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FEMS Microbiology Ecology

Liu, J., US Department of Agriculture-Agricultural Research Service (USDA-ARS), Kearneysville, WV, United States, Institute of Botany, Chinese Academy of Sciences, Beijing, China
Wisniewski, M., US Department of Agriculture-Agricultural Research Service (USDA-ARS), Kearneysville, WV, United States
Droby, S., Agricultural Research Organization (ARO), The Volcani Center, Bet Dagan, Israel
Tian, S., Institute of Botany, Chinese Academy of Sciences, Beijing, China
Hershkovitz, V., Agricultural Research Organization (ARO), The Volcani Center, Bet Dagan, Israel
Tworkoski, T., US Department of Agriculture-Agricultural Research Service (USDA-ARS), Kearneysville, WV, United States

The effect of high temperature and oxidative stress on the cell viability of the yeast antagonist, Metschnikowia fructicola was determined. A mild heat shock (HS) pretreatment (30min at 40°C) improved the tolerance of M. fructicola to subsequent high temperature (45°C, 20-30min) and oxidative stress (0.4molL-1 hydrogen peroxide, 20-60min). HS-treated yeast cells showed less accumulation of reactive oxygen species (ROS) than nontreated cells in response to both stresses. Additionally, HS-treated yeast exhibited significantly greater (P<0.0001) biocontrol activity against Penicillium expansum and a significantly faster (P<0.0001) growth rate in wounds of apple fruits stored at 25°C compared with the performance of untreated yeast cells. Transcription of a trehalose-6-phosphate synthase gene (TPS1) was upregulated in response to HS and trehalose content also increased. Results indicate that the higher levels of trehalose induced by the HS may contribute to an improvement in ROS scavenging, stress tolerance, population growth in apple wounds and biocontrol activity of M. fructicola. FEMS Microbiology Ecology © 2011 Federation of European Microbiological Societies. Published by Blackwell Publishing Ltd. No claim to original US government works.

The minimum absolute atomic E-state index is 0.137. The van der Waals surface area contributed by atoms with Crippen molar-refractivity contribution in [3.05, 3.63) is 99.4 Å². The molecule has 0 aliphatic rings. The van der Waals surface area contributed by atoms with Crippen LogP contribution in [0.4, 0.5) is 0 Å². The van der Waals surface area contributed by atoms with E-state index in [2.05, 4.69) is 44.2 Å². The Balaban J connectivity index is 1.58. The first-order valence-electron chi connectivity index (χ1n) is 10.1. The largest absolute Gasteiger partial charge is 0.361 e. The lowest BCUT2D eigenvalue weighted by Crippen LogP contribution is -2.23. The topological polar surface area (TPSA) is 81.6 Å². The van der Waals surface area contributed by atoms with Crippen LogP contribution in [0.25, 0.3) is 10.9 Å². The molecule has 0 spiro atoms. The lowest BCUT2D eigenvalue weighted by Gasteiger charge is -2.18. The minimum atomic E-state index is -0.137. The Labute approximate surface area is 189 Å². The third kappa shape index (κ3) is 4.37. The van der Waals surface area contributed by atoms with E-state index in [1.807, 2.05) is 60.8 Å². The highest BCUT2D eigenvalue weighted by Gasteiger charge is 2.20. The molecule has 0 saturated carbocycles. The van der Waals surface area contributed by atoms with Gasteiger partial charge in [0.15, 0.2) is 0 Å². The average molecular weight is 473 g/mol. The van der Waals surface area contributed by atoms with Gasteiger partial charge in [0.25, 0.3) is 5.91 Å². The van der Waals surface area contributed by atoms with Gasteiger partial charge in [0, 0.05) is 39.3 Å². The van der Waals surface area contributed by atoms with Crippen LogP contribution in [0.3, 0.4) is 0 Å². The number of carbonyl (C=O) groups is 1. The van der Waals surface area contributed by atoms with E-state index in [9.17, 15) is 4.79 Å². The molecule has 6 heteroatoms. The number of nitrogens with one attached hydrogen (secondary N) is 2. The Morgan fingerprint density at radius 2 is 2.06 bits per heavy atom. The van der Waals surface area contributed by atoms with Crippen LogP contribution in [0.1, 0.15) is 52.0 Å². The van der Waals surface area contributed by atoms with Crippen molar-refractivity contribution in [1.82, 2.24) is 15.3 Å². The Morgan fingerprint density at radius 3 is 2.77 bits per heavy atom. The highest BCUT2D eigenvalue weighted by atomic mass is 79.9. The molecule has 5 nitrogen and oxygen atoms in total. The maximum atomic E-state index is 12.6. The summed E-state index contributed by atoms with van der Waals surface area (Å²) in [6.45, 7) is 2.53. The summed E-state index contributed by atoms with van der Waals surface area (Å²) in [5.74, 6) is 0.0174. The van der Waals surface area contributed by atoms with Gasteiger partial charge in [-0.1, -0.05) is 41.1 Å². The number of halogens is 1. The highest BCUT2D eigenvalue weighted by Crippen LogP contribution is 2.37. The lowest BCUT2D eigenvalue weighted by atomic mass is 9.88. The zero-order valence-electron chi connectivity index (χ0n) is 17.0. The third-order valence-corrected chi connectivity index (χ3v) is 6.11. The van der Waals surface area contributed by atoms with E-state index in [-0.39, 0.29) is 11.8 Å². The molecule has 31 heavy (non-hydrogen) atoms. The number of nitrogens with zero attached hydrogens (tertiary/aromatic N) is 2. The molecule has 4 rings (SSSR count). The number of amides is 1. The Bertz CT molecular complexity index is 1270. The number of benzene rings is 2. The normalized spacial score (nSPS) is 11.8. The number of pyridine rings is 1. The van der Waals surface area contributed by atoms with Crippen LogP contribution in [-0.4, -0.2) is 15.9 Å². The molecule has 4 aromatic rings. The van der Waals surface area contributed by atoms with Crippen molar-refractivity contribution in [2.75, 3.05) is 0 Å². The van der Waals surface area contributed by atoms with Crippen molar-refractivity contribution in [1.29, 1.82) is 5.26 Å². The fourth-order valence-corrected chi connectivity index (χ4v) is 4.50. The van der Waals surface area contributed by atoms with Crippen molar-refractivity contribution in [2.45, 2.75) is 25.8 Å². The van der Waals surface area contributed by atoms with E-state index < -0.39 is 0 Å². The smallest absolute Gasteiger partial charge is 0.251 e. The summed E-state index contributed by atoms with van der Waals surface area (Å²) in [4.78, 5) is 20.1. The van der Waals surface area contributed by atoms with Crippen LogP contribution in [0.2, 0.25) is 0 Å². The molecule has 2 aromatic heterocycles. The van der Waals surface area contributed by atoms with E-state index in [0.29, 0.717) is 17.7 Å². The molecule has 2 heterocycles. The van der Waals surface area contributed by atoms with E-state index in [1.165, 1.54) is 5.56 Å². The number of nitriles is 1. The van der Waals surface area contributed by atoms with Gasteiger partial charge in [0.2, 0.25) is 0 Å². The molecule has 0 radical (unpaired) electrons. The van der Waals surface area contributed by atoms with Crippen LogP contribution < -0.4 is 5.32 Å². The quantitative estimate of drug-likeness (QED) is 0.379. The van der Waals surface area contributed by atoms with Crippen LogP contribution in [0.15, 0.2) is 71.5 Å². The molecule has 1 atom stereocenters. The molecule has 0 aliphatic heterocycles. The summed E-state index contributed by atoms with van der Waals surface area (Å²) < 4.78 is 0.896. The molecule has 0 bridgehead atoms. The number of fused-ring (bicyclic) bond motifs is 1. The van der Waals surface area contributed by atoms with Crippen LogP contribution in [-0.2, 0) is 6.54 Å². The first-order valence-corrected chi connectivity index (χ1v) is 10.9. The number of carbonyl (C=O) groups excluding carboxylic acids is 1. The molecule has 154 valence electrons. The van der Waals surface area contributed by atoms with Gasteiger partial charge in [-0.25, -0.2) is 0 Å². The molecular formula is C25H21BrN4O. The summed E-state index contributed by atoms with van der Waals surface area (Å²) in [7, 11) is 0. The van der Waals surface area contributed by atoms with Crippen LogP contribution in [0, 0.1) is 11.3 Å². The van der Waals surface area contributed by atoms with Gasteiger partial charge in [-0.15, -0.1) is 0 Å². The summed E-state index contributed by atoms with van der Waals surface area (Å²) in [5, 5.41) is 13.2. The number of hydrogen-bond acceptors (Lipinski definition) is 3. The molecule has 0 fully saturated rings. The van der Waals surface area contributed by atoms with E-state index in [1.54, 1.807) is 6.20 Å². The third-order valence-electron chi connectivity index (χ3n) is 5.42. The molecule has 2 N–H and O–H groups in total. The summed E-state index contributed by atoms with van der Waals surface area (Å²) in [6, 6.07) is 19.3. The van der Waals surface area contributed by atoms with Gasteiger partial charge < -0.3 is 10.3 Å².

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Effect of heat shock treatment on stress tolerance and biocontrol efficacy of Metschnikowia fructicola
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Liu, J., US Department of Agriculture-Agricultural Research Service (USDA-ARS), Kearneysville, WV, United States, Institute of Botany, Chinese Academy of Sciences, Beijing, China
Wisniewski, M., US Department of Agriculture-Agricultural Research Service (USDA-ARS), Kearneysville, WV, United States
Droby, S., Agricultural Research Organization (ARO), The Volcani Center, Bet Dagan, Israel
Tian, S., Institute of Botany, Chinese Academy of Sciences, Beijing, China
Hershkovitz, V., Agricultural Research Organization (ARO), The Volcani Center, Bet Dagan, Israel
Tworkoski, T., US Department of Agriculture-Agricultural Research Service (USDA-ARS), Kearneysville, WV, United States

Effect of heat shock treatment on stress tolerance and biocontrol efficacy of Metschnikowia fructicola
The effect of high temperature and oxidative stress on the cell viability of the yeast antagonist, Metschnikowia fructicola was determined. A mild heat shock (HS) pretreatment (30min at 40°C) improved the tolerance of M. fructicola to subsequent high temperature (45°C, 20-30min) and oxidative stress (0.4molL-1 hydrogen peroxide, 20-60min). HS-treated yeast cells showed less accumulation of reactive oxygen species (ROS) than nontreated cells in response to both stresses. Additionally, HS-treated yeast exhibited significantly greater (P<0.0001) biocontrol activity against Penicillium expansum and a significantly faster (P<0.0001) growth rate in wounds of apple fruits stored at 25°C compared with the performance of untreated yeast cells. Transcription of a trehalose-6-phosphate synthase gene (TPS1) was upregulated in response to HS and trehalose content also increased. Results indicate that the higher levels of trehalose induced by the HS may contribute to an improvement in ROS scavenging, stress tolerance, population growth in apple wounds and biocontrol activity of M. fructicola. FEMS Microbiology Ecology © 2011 Federation of European Microbiological Societies. Published by Blackwell Publishing Ltd. No claim to original US government works.
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